Halloween victim talks about accident

Steve Bushong

Police had hoped Kent’s annual, yet unofficial, Halloween party would end peacefully. But its end would be more bizarre than any costume, more biting than the night’s cold wind.

Dana Lim said he had his back toward the Delta Upsilon house, 202 S. Lincoln St., when he was pushed into the path of a tow truck Halloween weekend.

The 25-year-old Parma man doesn’t remember being crushed under the truck’s back tires.

“I remember trying to stand,” Lim said. “I remember my knees falling down.”

The tow truck was carrying a large pick-up. Under the combined vehicles’ weight, Lim’s upper-leg bones completely separated from his hip bone, and a hole was torn in his right leg that was too large to stitch closed — these among other injuries.

To Kent State dispatchers listening to emergency radio traffic coming back from the scene, it sounded like there was a manslaughter on South Lincoln Street.

Lim was transported to Akron City Hospital shortly after midnight on Oct. 29. There, he’d spend more than a month in the intensivecare unit.

He said he spent the first week hallucinating. The second week he spent stabilizing.

Soon thereafter, he came off the ventilator.

Last week, a hospital representative said Lim was in satisfactory condition, which is how he remained until Tuesday, when he was taken by ambulance to Metrohealth Medical Center in Cleveland to recover.

Though in satisfactory condition, Lim was bed-ridden, and the drugs pumping through his system impeded his speech.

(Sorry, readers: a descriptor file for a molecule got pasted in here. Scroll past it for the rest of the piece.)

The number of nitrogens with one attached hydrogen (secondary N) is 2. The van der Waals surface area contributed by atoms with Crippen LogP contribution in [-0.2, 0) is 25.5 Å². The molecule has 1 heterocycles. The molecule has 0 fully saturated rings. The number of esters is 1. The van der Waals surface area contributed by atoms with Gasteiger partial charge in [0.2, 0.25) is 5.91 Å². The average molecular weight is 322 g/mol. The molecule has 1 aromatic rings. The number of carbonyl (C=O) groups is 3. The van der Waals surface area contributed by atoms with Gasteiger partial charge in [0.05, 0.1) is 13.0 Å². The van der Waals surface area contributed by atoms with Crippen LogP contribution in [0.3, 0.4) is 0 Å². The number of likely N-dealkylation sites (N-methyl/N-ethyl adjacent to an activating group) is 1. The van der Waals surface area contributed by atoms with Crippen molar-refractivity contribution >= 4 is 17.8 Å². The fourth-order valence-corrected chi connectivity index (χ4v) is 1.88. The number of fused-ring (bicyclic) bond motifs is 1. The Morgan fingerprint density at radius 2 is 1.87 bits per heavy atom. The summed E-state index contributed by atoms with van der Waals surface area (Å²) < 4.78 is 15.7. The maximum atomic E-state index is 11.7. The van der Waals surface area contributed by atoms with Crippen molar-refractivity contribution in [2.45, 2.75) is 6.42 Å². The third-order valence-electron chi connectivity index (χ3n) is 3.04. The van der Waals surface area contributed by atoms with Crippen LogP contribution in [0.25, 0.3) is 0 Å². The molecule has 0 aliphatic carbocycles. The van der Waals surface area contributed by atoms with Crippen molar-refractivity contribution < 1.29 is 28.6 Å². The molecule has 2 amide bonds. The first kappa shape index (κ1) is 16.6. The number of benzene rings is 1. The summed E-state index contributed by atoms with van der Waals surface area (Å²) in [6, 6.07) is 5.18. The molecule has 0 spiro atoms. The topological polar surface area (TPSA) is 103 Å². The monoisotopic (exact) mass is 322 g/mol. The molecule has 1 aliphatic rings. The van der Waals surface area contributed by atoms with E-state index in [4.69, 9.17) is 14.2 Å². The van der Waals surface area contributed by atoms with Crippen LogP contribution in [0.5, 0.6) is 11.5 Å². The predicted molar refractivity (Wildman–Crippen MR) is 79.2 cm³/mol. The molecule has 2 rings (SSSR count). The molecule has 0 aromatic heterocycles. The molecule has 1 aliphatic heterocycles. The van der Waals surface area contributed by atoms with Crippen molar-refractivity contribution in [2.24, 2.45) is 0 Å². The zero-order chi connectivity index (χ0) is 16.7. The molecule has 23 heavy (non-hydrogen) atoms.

Lim asked during a short interview Tuesday if anyone had been arrested in the accident.

He nodded his head at the news, keeping words at a minimum — keeping his throat from getting dry.

He wasn’t allowed water.

Since Oct. 29

Shortly after Lim was taken away from South Lincoln Street in an ambulance, police had the Delta Upsilon house surrounded.

Kent Police Chief James Peach said when police arrived at the scene, they were met with resistance. Those inside the fraternity house would not allow police in to take statements. Police had to obtain a search warrant to gain entry to the residence, the Daily Kent Stater reported.

On Nov. 1, Delta Upsilon President Robert Lewis told the Daily Kent Stater there was no connection between the fraternity and the “unfortunate” incident that occurred just beyond its front yard.

On Nov. 17, Delta Upsilon member Nicholas Zajac was arrested for his involvement in the incident. Kent Police charged Zajac with felonious assault, which is when a person knowingly causes serious injury to another. It is a second-degree felony.

Zajac’s trial begins Jan. 17. A pre-trial is scheduled for Jan. 12.

If Zajac is convicted for his charge, he will face a mandatory two to eight year prison term and a $15,000 fine, according to the Ohio Revised Code.

Zajac’s defense attorney, Bill Lentz, would not comment.

The Daily Kent Stater made exhaustive efforts to speak with other individuals related either directly or indirectly to Delta Upsilon or Nicholas Zajac.

Those contacted — family, friends, fraternity brothers, Kent Interfraternity Council, Zajac himself — all chose to remain silent.

The memories of that morning and everything since have been padlocked.

Fraternity history

Even a former editor of the Daily Kent Stater and Delta Upsilon alumnus, who maintained contact with the fraternity until November as the house manager, would not speak about the tribulations confronting those inside.